3

Consider for example these bright stars (V and B-V values from Yale Bright Star Catalog). Near V=0, B/V is ill-behaved, and B*V is near 0. Name B V B-V B/V B*V Arcturus 1.19 -0.04 +1.23 -29.7 -0.05 Vega 0.03 0.03 0.00 1.00 0.00 Capella 0.88 0.08 +0.80 11.0 0.07 Rigel 0.09 0.12 -0.03 0.75 0.01 Now imagine ...


3

The unaided eye can typically see mag 6 objects. With your telescope, you can see an additional 8 magnitudes. This requires a factor of $100^{8/5}$ of additional light gathering power (since 5 magnitudes equals 100 times the brightness). I.e. about 1580 times larger aperture than the pupil of the eye. Assuming the pupil has a diameter of 7mm, then the ...


3

The ugriz values are just measures of the stellar brightness taken in 5 bands from the near ultraviolet u through to the near infrared z. You need the distance to the star to convert the apparent SDSS magnitudes to absolute magnitudes. Then you need to find a relationship (or relationships) between bolometric correction in a particular band and the colour ...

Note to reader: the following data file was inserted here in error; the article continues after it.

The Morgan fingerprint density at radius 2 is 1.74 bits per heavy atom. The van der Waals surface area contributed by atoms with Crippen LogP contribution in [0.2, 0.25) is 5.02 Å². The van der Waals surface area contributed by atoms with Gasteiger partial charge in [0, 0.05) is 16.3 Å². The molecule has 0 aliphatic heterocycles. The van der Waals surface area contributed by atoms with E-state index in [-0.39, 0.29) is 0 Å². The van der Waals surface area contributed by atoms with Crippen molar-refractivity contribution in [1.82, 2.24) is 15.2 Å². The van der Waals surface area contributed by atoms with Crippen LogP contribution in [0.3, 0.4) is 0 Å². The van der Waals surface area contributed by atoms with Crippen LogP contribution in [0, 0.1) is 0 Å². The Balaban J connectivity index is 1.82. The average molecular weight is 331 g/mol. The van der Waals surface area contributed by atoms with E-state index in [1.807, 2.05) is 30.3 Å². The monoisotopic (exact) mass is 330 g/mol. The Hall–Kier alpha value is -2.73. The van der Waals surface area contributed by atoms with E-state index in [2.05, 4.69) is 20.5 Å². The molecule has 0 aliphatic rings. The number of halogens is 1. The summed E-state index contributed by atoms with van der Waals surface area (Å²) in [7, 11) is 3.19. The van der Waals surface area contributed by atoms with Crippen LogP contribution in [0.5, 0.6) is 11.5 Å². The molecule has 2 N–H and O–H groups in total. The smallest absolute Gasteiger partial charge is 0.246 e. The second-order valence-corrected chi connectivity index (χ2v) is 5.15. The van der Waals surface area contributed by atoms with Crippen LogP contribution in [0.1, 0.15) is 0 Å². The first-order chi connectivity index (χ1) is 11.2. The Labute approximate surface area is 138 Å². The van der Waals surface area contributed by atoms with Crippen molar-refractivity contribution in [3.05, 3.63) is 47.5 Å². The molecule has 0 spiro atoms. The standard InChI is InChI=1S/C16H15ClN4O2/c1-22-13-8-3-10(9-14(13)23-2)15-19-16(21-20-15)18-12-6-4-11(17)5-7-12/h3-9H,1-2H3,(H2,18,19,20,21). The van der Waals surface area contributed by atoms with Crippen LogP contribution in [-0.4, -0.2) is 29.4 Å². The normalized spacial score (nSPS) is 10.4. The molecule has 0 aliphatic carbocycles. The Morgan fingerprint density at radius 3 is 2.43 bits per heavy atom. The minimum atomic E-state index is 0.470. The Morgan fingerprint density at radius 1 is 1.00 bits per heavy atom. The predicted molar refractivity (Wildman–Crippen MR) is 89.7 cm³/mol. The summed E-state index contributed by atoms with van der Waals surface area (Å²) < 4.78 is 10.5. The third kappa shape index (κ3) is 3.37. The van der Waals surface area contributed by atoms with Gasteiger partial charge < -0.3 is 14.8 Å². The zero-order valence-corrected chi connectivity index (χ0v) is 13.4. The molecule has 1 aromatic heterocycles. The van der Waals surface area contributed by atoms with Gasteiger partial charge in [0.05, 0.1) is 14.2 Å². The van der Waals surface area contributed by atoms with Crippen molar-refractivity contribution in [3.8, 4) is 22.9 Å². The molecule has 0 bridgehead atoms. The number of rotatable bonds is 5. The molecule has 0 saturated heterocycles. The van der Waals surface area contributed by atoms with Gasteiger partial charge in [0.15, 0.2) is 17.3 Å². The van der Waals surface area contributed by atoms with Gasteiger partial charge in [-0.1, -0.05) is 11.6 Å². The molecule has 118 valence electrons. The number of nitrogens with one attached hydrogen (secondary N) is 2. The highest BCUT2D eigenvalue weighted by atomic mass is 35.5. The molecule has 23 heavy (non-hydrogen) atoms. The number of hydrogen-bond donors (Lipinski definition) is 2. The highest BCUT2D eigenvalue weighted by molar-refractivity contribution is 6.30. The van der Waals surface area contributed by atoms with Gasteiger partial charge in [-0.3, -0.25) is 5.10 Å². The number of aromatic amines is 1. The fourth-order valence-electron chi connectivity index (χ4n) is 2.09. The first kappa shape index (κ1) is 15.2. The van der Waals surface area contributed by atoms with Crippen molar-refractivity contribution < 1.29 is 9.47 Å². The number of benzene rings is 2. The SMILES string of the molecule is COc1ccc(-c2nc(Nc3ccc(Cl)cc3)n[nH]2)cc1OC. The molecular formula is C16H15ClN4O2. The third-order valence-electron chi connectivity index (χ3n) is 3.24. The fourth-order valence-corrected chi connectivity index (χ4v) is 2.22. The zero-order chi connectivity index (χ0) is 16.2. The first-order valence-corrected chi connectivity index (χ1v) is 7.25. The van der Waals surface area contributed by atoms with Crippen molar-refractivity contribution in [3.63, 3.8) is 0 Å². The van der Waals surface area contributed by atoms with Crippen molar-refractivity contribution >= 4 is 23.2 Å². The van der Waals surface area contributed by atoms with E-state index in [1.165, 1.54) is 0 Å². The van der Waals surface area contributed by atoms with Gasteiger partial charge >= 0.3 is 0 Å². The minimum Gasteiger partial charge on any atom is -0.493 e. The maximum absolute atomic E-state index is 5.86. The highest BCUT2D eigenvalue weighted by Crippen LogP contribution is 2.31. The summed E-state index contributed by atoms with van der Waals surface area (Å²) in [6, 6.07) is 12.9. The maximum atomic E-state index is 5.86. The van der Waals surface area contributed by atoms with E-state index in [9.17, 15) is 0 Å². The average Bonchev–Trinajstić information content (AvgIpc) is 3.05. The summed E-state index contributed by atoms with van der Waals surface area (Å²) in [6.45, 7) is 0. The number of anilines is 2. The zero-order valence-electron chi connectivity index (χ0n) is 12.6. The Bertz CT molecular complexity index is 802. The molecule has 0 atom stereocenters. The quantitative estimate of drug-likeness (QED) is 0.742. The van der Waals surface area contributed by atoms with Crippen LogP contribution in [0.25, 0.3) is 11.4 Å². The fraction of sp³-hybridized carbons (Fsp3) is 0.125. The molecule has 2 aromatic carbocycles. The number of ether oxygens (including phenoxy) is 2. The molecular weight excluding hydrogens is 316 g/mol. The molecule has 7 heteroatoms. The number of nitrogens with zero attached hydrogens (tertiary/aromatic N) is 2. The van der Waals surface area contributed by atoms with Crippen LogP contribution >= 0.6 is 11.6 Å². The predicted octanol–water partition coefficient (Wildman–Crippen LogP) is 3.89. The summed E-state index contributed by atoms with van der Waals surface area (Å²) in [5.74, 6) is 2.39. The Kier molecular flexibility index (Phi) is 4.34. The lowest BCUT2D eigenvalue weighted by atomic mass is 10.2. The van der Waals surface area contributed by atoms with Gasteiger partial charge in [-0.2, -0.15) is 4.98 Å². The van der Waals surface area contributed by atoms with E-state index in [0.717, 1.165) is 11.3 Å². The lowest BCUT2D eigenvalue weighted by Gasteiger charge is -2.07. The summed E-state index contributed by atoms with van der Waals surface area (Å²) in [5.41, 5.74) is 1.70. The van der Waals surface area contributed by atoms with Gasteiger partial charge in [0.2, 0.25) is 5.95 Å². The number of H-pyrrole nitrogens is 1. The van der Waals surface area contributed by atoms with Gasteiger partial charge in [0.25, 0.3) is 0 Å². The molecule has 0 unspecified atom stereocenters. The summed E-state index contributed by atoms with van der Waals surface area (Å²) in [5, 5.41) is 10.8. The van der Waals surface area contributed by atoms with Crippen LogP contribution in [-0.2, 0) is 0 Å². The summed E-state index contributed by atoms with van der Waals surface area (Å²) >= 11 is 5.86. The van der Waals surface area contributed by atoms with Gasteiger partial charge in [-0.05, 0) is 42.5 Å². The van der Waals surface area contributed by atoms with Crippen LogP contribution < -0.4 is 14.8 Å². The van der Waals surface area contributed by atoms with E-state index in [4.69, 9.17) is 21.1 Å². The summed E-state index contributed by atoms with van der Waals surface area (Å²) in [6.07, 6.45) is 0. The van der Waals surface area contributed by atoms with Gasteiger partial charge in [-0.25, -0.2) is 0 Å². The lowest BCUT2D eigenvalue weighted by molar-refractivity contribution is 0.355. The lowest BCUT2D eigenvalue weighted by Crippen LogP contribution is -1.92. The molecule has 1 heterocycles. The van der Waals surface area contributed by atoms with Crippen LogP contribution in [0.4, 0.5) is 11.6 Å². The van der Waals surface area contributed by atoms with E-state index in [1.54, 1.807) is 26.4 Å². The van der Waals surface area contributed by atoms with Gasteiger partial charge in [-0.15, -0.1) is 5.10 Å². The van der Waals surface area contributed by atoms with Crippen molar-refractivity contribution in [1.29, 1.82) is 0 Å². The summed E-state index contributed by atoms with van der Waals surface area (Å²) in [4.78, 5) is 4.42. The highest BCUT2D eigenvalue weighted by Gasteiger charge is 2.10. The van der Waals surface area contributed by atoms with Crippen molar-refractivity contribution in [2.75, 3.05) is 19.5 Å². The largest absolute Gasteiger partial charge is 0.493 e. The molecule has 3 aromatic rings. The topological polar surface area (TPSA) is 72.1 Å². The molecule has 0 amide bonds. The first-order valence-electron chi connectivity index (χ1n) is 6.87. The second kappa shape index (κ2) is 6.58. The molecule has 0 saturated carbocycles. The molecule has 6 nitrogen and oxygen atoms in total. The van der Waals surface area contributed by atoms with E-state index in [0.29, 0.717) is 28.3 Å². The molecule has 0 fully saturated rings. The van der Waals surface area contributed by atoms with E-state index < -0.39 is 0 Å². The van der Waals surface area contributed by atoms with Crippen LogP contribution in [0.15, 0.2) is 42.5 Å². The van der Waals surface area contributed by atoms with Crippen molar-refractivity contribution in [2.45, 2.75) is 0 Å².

3

I found references which indicate that Venus usually goes dark. Check out the graphs in this paper for one example. The exceptions happen when Venus' orbit, which is slightly out of the ecliptic, brings it to inferior conjunction when projected onto our (Earth's) orbital plane, but Venus remains at a slight angle relative to our viewing lines. From ...


3

As the phase angle of Venus changes, so does its distance to Earth. More about modeling the phase angle dependence of apparent magnitude can be found in this answer to Calculating the apparent magnitude of a satellite. For more on that subject, see What is the difference between albedo, absolute magnitude or apparent magnitude? and also these: 1, 2, 3. When ...


3